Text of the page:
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Related to guest: house guest, Be My Guest

be my guest

A set phrase encouraging or allowing someone else to take action. A: "Do you mind if I order another glass of wine?" B: "Not at all—be my guest."
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Be my guest.

Help yourself.; After you. (A polite way of indicating that someone else should go first, help himself or herself to something, or take the last one of something.) Mary: I would just love to have some more cake, but there is only one piece left. Sally: Be my guest. Mary: Wow! Thanks! Jane: Here's the door. Who should go in first? Bill: Be my guest. I'll wait out here. Jane: You're so polite!
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guest of honor

a guest who gets special attention from everyone; the person for whom a party, celebration, or ceremony is given. Bob is the guest of honor, and many people will make speeches about him. The guest of honor sits at the front of the room on the dais.
See also: guest, honor, of

be my guest

Do as you wish. For example, May I drive your car?-Sure, be my guest, or Do you mind if I go to the play without you?-No, be my guest. This expression not only literally invites someone to behave as one's guest (using one's house, belongings, etc.) but also figuratively tells someone to feel free to act as he or she pleases. [Colloquial; c. 1950] Also see feel free.
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be my guest

1. You say be my guest to someone to politely give them permission to do something. `Do you mind if I use the phone?' — `Be my guest.'
2. You say be my guest to someone to say that you are happy to let them do something unpleasant or difficult instead of you. If you want to tell her the bad news, Maria, be my guest.
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be my guest

please do. informal
1988 Jay McInerney The Story of My Life I'll hurt myself, Mannie screams. Be my guest, says Rebecca.
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be my ˈguest

(informal) used to give somebody permission to do something that they have asked to do: ‘May I look at this book?’ ‘Be my guest.’
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be my guest

Go ahead, do or take what you asked for. This casual expression, current since about 1950, generally is a response to a request for something trivial, as in “May I see your program?—Be my guest.” Eric Partridge reported that the phrase was so common by 1972 that it was used for the name of a racehorse that won quite a few races.
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References in classic literature ?
All the circumstances after a murder,' said the guest soliloquising, 'must be dreadfully unpleasant--so much bustle and disturbance--no repose--a constant dwelling upon one subject--and the running in and out, and up and down stairs, intolerable.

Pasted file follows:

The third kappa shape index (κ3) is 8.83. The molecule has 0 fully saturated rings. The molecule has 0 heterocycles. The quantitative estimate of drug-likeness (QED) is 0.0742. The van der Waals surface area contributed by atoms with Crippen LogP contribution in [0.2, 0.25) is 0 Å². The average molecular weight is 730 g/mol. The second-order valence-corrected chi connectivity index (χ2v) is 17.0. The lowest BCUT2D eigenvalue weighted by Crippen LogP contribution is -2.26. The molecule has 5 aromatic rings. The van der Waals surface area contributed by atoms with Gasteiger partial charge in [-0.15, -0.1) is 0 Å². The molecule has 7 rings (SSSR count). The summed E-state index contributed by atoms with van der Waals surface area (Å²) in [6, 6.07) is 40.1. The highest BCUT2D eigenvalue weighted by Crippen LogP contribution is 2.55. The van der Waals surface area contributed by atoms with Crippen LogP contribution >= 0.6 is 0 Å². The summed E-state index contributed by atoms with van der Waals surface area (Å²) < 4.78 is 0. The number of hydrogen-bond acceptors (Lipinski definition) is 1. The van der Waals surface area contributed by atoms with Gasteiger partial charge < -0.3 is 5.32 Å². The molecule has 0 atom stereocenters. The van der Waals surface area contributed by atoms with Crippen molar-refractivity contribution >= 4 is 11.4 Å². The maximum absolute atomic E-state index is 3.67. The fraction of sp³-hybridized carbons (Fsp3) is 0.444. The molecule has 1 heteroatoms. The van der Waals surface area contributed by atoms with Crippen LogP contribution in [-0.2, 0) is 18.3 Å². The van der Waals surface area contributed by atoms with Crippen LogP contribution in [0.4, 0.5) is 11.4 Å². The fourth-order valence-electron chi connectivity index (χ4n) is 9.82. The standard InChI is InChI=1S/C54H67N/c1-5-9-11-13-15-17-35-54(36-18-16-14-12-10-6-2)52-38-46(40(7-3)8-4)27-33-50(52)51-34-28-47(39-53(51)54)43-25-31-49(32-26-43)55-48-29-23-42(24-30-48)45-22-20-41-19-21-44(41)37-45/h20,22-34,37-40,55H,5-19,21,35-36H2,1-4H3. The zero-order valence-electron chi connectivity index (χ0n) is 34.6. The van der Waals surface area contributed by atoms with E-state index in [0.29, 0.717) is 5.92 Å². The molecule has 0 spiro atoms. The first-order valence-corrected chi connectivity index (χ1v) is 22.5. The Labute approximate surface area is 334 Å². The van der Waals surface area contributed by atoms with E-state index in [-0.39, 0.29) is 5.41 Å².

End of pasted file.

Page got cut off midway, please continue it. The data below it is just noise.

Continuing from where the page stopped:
I haven't the pleasure of much acquaintance with the gentleman,' returned his guest.
A little shudder passed through the wide-eyed guests.
I thank you, Sir Roger, for your hospitality," said Norman of Torn, with a low bow which included the spellbound guests.
Slaves were passing among the guests, distributing small musical instruments of a single string.
The guests had risen and were slowly making their way toward the expanse of scarlet sward at the south end of the gardens where the dance was to be held, when Djor Kantos came hurriedly toward Tara of Helium.
The king was delighted at this, and exclaimed to the Phaeacians, "Aldermen and town councillors, our guest seems to be a person of singular judgement; let us give him such proof of our hospitality as he may reasonably expect.
Also, set a copper on the fire and heat some water; our guest will take a warm bath; see also to the careful packing of the presents that the noble Phaeacians have made him; he will thus better enjoy both his supper and the singing that will follow.
Hepzibah had now poured out a cup of deliciously fragrant coffee, and presented it to her guest.
The guest responded to her tone by a smile, which did not half light up his face.
In obedience to the summons, there was a general gathering of rank, wealth, and beauty; and the wide door of the Province House had seldom given admittance to more numerous and honorable guests than on the evening of Lady Eleanore's ball.
After the ceremonial greetings had been paid, Lady Eleanore Rochcliffe stood apart from the mob of guests, insulating herself within a small and distinguished circle, to whom she accorded a more cordial favor than to the general throng.
Cedric and Athelstane were both dressed in the ancient Saxon garb, which, although not unhandsome in itself, and in the present instance composed of costly materials, was so remote in shape and appearance from that of the other guests, that Prince John took great credit to himself with Waldemar Fitzurse for refraining from laughter at a sight which the fashion of the day rendered ridiculous.
The count, by his guests, went into the drawing room.
Walking slowly over the lawn as he opened them, he found nothing but excuses for the absence of guests who had already accepted their invitations.